"The fear is gone. These guys come out now and they are ready to win," says Sanders. "They follow guys on the Tour that have won, and they say I've played on the with these guys and I could compete with them. When they see these guys graduate to the PGA Tour and see them win, they say when I get out there I'll have a chance to win, too. Used to be when you came out years ago as a 22-, 23-, 24-year-old, there was a period of time where guys had to learn how to play the PGA Tour. They don't really have to now. They come right out ready to go, ready to win. That's the biggest single difference over the last 25 years."

That's exactly how Smylie Kaufman felt after he won the's United Leasing Championship last May. As he held the trophy, he knew he had a strong toehold on getting his PGA Tour card for the 2015-16 season, and when he got out on the big tour, he could compete, and he could win.

"Absolutely I did," says Kaufman just after winning the Shriners Hospitals for Children Open at Las Vegas last October. He shot a final round of 61, the second event on the PGA Tour's wraparound season.

Kaufman's story is not untypical of the rise of talented players through the Tour. The 23-year-old from Birmingham, Alabama was a good college player for Louisiana State, but he wasn't making anyone forget Tiger Woods' or Phil Mickelson's college careers. When he went to the qualifying school in 2014, he only played well enough to get conditional status, finishing in a tie for 64th. He got into three events at the start of the season in South America and missed every cut. Then he got a sponsor's exemption into the Louisiana event and finished fourth. That got him into the next event, where he finished fourth again. That got him into the United Leasing Championship where he won. And those finishes pretty much assured that he would finish in the top 25 money winners during the regular season and earn his PGA Tour card.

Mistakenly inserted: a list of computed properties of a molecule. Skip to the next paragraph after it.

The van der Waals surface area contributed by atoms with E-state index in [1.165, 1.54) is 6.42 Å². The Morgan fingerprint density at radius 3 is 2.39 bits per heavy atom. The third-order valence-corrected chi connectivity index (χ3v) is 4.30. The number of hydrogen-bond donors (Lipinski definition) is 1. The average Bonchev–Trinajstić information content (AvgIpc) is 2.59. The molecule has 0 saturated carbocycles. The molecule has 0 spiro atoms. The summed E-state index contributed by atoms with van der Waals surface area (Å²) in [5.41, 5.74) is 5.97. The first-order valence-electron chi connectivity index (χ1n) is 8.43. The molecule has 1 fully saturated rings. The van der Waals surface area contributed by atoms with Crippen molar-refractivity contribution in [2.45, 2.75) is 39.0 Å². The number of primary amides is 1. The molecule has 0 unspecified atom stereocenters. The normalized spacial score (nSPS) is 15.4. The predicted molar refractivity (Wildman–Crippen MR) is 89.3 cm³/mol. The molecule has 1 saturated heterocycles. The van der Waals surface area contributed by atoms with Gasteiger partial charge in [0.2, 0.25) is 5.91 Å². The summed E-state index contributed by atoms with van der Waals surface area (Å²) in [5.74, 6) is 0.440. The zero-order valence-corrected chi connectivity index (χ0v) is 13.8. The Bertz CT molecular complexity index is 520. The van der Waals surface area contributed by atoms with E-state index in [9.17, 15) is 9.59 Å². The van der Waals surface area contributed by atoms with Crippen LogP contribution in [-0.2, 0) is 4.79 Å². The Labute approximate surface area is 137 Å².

The Tour remains a place where young players learn how to be a week-to-week professional even if their games are virtually equivalent to PGA Tour grade. And Kaufman is a poster boy for the's apprentice program.

"The Tour for me was about playing a full schedule. I had never done that before in my life," says Kaufman. "Just how you manage a seven-day week, how you manage your practice rounds and how you manage pro-ams, how you handle your body Thursday to Sunday, how you work out, when you work out. I wouldn't have had a clue how to do any of that unless I was put in that situation. Figuring out what works best for me, that's pretty much what the did for me."

Bill Calfee has been president of the Tour since 1999, and has presided over its transformation. He was at the forefront of making the the official stepping-stone to the PGA Tour in 2013, something that took a great deal of cajoling from established players who thought the old PGA Tour qualifying school was good enough.

"The concept was to start a small tour with the Ben Hogan company, 30 events in small markets with $100,000 purses, five cards going to the PGA Tour at the end of the season," says Calfee. "Really, it was to help guys develop their game, improve their game so they could get to PGA Tour quality and then get to the PGA Tour. It was developmental, clearly minor league in the early days—the competition and the markets we were playing in, the media footprint, no television, no charity component, none of that.

"You fast-forward to today and a lot has changed over the years. In the changes we've made and the structure we changed a couple of years ago, it is the path to the PGA Tour.

"And the major reason we changed the system, as I look at it, is that these guys aren't developing their games, they aren't minor league, although that's an easy default position in that when you look at the PGA Tour then this must be minor league. I look at it as our form of expansion, PGA Tour II. These guys have the game. They are proving it every single year."